Field still wide open in tough Masters setting
There is reason they have the 10-shot rule at the Masters. Anyone within 10 of the lead has a reasonable chance of winning the tournament.
It's not because Augusta National yields a lot of scores in the low 60s, especially on the weekends (the course record is 63, set by Nick Price back in 1986 when it was 500 yards shorter and rough-free). Nor is it because the tournament is a US Open-type grind where one par after another will gain ground on the field.
In fact, you can make plenty of birdies at the Masters (Jason Dufner had 11 in the first two days; Fred Couples and Rory McIlroy both had 10). However, you can also make a lot of double and triple bogeys without hitting the ball that badly.
Even on days like the first two when the course played soft and the wind was a cool breath through the towering pines, bogeys, doubles and "others" were more prevalent than pollen. And the guys who made those big numbers weren't all that far off their games.
Henrik Stenson was playing great, leading the tournament by two shots at 5-under on Thursday, when he got to the last hole -- an uphill par-four with no water. Then, one gently tugged tee shot, one low punch under the trees, one cold-top off the pine straw, a wedge that flew five yards too far, a chip and three putts later, Stenson finished with a quadruple-bogey eight.
Lee Westwood was also leading when he made double-bogey six on 18. And Sergio Garcia would be tied for the lead but for a bogey at the last.
Aaron Baddeley would also be sharing the lead if he hadn't made a seven on the par-four fifth. Luke Donald also had a seven on the eighth hole, a par-five that normally yields a bevy of birdies and an eagle or two on the weekend.
No course gives more to perfectly played shots than Augusta National. But no course takes more away from those shots that are hit just a fraction off line. That is what enabled Jack Nicklaus to shoot 30 on the back nine to win in 1986, and what caused McIlroy to shoot 43 on the back to lose last year.
The 14th is a prime example. Not only is there no water on the hole, but there are no bunkers. But the green looks like a dinosaur burial ground. As Geoff Ogilvy aptly pointed out: "If you miss your target on that green by no more than a foot, you could be 100 feet away before you know it."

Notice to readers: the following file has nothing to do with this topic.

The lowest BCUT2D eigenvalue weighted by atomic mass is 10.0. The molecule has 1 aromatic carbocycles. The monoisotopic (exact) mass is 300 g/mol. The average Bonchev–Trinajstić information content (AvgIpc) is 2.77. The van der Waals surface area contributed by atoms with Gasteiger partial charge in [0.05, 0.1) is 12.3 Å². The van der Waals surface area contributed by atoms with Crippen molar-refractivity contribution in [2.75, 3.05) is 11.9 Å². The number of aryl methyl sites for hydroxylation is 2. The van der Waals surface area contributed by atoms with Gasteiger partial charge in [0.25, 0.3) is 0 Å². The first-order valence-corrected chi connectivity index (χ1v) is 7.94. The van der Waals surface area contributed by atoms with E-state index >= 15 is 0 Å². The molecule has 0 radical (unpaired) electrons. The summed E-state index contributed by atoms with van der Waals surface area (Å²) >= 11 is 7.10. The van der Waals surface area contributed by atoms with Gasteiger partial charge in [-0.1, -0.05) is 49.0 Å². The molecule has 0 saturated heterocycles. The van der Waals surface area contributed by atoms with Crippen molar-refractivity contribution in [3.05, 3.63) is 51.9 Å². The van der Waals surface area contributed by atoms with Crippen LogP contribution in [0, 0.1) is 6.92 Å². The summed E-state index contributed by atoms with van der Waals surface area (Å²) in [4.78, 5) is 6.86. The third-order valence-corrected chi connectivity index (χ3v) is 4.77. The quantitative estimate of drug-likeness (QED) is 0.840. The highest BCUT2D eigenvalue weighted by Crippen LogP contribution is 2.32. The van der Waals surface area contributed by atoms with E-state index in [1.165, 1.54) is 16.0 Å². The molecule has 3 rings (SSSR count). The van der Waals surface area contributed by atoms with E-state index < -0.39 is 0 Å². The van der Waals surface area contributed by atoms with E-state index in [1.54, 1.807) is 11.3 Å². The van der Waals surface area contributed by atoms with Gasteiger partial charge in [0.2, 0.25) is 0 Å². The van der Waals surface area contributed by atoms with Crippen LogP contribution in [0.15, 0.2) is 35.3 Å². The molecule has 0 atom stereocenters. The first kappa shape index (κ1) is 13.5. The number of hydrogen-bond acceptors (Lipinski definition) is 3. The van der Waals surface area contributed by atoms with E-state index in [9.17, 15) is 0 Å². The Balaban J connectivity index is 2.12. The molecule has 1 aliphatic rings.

"Every single shot out there is testing," Garcia said after shooting 68 to enter the weekend a shot out of the lead, held by 52-year-old Fred Couples and Auburn-resident Jason Dufner. "You have to drive the ball very well. It's long and narrow and it tests every single part of your game."
"It is a very, very difficult course," Couples said after shooting the low round of the day, a 67 that included seven birdies and two bogeys. "I played a really good round of golf today, but I have to do the same tomorrow or these guys are going to fly right by me."
"You have to drive the ball well here, and thankfully I've done that," McIlroy said after recovering from a double bogey on the first hole he played on Thursday to enter the weekend one shot back. "I think every time you come here you get more comfortable. And now I feel like I have a good enough short game that I can be a little more aggressive."
Aggressive at Augusta is either a blessing or a curse. Ask Greg Norman, who never figured out how to throttle back his go-for-broke style and never won a green jacket, or Arnold Palmer, who knew how to pour it on at exactly the right time and won four.
Nicklaus won five Masters by never beating himself. The sixth he won through inspiration, willpower and three late collapses by Norman, Tom Kite and Seve Ballesteros.
"Players who are comfortable here usually play well," Couples said. "Jack was that way. Tiger was that way. Phil is still that way. And I'm that way. … I love this place, so I try not to let it get to me, no matter how I'm playing."